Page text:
Rep­re­sent­ing the in­ter­ests of all cit­i­zens

In 1996, our first demo­crat­i­cally elected pres­i­dent spoke about the im­por­tance of build­ing a good be­tween the peo­ple and gov­ern­ment at a lo­cal level

CityPress - - Voices & Careers -

In Novem­ber 1996, then pres­i­dent Nel­son Man­dela was the key­note speaker at the Na­tional Sum­mit for Or­gan­ised Lo­cal Gov­ern­ment. This was the foun­da­tion of Salga’s evo­lu­tion over the past 20 years.

Here are some of the things Madiba said at the sum­mit:

“Our re­mark­able progress since we en­acted the Lo­cal Gov­ern­ment Tran­si­tion Act in Fe­bru­ary 1994 has taken us through far-reach­ing re­struc­tur­ing. The tran­si­tional coun­cils laid the ground for le­git­i­mate lo­cal au­thor­i­ties, and pre­pared the way for South Africa’s first non­ra­cial, demo­cratic lo­cal gov­ern­ment elec­tions. These elec­tions were held un­der dif­fi­cult cir­cum­stances with very tight time frames. We owe much to the ef­forts of the elec­toral task team, which achieved the for­mi­da­ble task of manag­ing, co­or­di­nat­ing and mon­i­tor­ing 811 sep­a­rate elec­tions in the nine prov­inces. Our new Con­sti­tu­tion re­flects the im­por­tance of lo­cal democ­racy to South Africans. It gives prom­i­nent recog­ni­tion to lo­cal gov­ern­ment, and en­trenches the pro­tec­tion and safe­guards needed to en­sure that it de­vel­ops as a dis­tinct sphere of gov­ern­ment in its own right. This sum­mit will be re­mem­bered as a mile­stone in the his­tory of or­gan­ised lo­cal gov­ern­ment. The stag­ger­ing of elec­tions pre­vented or­gan­ised lo­cal gov­ern­ment from struc­tur­ing it­self for­mally at an ear­lier stage.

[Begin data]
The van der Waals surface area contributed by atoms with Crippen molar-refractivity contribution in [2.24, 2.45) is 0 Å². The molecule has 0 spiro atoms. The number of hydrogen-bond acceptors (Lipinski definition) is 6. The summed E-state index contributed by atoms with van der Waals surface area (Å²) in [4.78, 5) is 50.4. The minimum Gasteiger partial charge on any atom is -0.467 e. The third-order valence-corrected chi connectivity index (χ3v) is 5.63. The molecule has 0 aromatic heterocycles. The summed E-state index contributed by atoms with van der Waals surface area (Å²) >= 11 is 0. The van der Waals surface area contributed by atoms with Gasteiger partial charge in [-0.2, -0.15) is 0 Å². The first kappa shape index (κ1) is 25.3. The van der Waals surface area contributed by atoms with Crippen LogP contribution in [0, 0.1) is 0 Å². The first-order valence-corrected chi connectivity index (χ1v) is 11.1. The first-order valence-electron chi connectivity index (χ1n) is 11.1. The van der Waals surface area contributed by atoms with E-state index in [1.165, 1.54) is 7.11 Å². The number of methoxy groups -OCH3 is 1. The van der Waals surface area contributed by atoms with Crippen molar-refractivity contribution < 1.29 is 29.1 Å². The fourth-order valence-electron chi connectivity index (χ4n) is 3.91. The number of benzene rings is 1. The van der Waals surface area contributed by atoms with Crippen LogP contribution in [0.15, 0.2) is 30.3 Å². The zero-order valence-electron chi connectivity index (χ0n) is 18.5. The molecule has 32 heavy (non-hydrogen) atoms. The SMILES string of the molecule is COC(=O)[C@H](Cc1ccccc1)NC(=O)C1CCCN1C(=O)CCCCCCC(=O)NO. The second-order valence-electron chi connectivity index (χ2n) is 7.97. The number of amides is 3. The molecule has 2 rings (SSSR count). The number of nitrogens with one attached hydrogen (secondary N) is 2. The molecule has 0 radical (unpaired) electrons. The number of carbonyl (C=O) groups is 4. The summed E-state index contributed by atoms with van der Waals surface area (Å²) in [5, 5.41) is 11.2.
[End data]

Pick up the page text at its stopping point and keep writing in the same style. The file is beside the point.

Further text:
How­ever, the es­tab­lish­ment of the SA Lo­cal Gov­ern­ment As­so­ci­a­tion be­gins a new era.

You have a crit­i­cal role to play in rep­re­sent­ing the in­ter­ests of lo­cal gov­ern­ment within the un­fold­ing sys­tem of in­ter­gov­ern­men­tal re­la­tions.

The essence of Masakhane is to build a good re­la­tion­ship be­tween the peo­ple and gov­ern­ment, par­tic­u­larly at the lo­cal level.

Many of you have now been in of­fice for just over a year. It is a good time to as­sess your own per­for­mance. Ev­ery coun­cil­lor needs to ask: Have I made a dif­fer­ence to the qual­ity of life of the peo­ple? How suc­cess­ful have we been over the past year in de­liv­er­ing es­sen­tial ser­vices to res­i­dents, such as san­i­ta­tion, roads, refuse re­moval, health ser­vices, elec­tric­ity?

Have we been able to de­liver wa­ter and to mend the leak­ing pipes and the bro­ken me­ters?

Have we been able to bring ser­vices to the in­for­mal set­tle­ments and the ru­ral ar­eas? Have we de­served the trust that com­mu­ni­ties put in us?

This sum­mit is a mile­stone in lo­cal gov­ern­ment.

It is a new be­gin­ning to co­op­er­a­tive gov­er­nance.

It is an op­por­tu­nity to cel­e­brate the achieve­ments of the past three years, and to ex­am­ine our weak­nesses.

It is a peo­ple’s sum­mit, in that you rep­re­sent the needs and as­pi­ra­tions of all the lo­cal com­mu­ni­ties of our coun­try.

You, there­fore, have a great re­spon­si­bil­ity to plan prop­erly for the fu­ture.

I wish you ev­ery suc­cess in your de­lib­er­a­tions.”

Our new Con­sti­tu­tion re­flects the im­por­tance of lo­cal democ­racy to South Africans NEL­SON MAN­DELA

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